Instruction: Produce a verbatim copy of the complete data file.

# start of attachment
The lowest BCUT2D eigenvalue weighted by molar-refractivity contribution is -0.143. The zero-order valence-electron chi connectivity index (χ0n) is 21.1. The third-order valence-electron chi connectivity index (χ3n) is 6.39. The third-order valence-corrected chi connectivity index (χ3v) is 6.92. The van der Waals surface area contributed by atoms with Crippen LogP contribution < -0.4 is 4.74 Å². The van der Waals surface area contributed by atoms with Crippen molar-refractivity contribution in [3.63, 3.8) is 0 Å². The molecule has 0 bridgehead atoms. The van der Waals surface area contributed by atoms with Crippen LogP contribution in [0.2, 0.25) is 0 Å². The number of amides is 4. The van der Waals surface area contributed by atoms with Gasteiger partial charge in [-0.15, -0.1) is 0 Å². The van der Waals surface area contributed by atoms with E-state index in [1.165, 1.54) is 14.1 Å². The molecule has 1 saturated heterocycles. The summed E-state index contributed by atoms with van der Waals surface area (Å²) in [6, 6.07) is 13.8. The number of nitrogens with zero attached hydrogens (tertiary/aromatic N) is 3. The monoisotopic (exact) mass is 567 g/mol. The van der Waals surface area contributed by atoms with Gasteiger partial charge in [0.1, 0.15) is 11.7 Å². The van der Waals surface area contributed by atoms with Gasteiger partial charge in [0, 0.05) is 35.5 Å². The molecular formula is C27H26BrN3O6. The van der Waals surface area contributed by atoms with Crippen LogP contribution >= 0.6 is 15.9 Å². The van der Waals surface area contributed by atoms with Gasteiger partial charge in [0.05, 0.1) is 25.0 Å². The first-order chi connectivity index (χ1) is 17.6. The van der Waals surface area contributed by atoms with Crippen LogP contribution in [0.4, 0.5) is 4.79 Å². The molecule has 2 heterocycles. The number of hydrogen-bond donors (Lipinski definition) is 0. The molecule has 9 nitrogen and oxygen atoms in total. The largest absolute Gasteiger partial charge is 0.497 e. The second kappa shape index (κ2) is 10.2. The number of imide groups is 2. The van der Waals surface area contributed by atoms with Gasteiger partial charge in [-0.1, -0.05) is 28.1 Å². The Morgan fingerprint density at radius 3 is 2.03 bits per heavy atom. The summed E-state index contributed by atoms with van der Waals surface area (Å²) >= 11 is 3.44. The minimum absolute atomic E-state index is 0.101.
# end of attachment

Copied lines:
The lowest BCUT2D eigenvalue weighted by molar-refractivity contribution is -0.143. The zero-order valence-electron chi connectivity index (χ0n) is 21.1. The third-order valence-electron chi connectivity index (χ3n) is 6.39. The third-order valence-corrected chi connectivity index (χ3v) is 6.92. The van der Waals surface area contributed by atoms with Crippen LogP contribution < -0.4 is 4.74 Å². The van der Waals surface area contributed by atoms with Crippen molar-refractivity contribution in [3.63, 3.8) is 0 Å². The molecule has 0 bridgehead atoms. The van der Waals surface area contributed by atoms with Crippen LogP contribution in [0.2, 0.25) is 0 Å². The number of amides is 4. The van der Waals surface area contributed by atoms with Gasteiger partial charge in [-0.15, -0.1) is 0 Å². The van der Waals surface area contributed by atoms with E-state index in [1.165, 1.54) is 14.1 Å². The molecule has 1 saturated heterocycles. The summed E-state index contributed by atoms with van der Waals surface area (Å²) in [6, 6.07) is 13.8. The number of nitrogens with zero attached hydrogens (tertiary/aromatic N) is 3. The monoisotopic (exact) mass is 567 g/mol. The van der Waals surface area contributed by atoms with Gasteiger partial charge in [0.1, 0.15) is 11.7 Å². The van der Waals surface area contributed by atoms with Gasteiger partial charge in [0, 0.05) is 35.5 Å². The molecular formula is C27H26BrN3O6. The van der Waals surface area contributed by atoms with Crippen LogP contribution >= 0.6 is 15.9 Å². The van der Waals surface area contributed by atoms with Gasteiger partial charge in [0.05, 0.1) is 25.0 Å². The first-order chi connectivity index (χ1) is 17.6. The van der Waals surface area contributed by atoms with Crippen LogP contribution in [0.4, 0.5) is 4.79 Å². The molecule has 2 heterocycles. The number of hydrogen-bond donors (Lipinski definition) is 0. The molecule has 9 nitrogen and oxygen atoms in total. The largest absolute Gasteiger partial charge is 0.497 e. The second kappa shape index (κ2) is 10.2. The number of imide groups is 2. The van der Waals surface area contributed by atoms with Gasteiger partial charge in [-0.1, -0.05) is 28.1 Å². The Morgan fingerprint density at radius 3 is 2.03 bits per heavy atom. The summed E-state index contributed by atoms with van der Waals surface area (Å²) >= 11 is 3.44. The minimum absolute atomic E-state index is 0.101.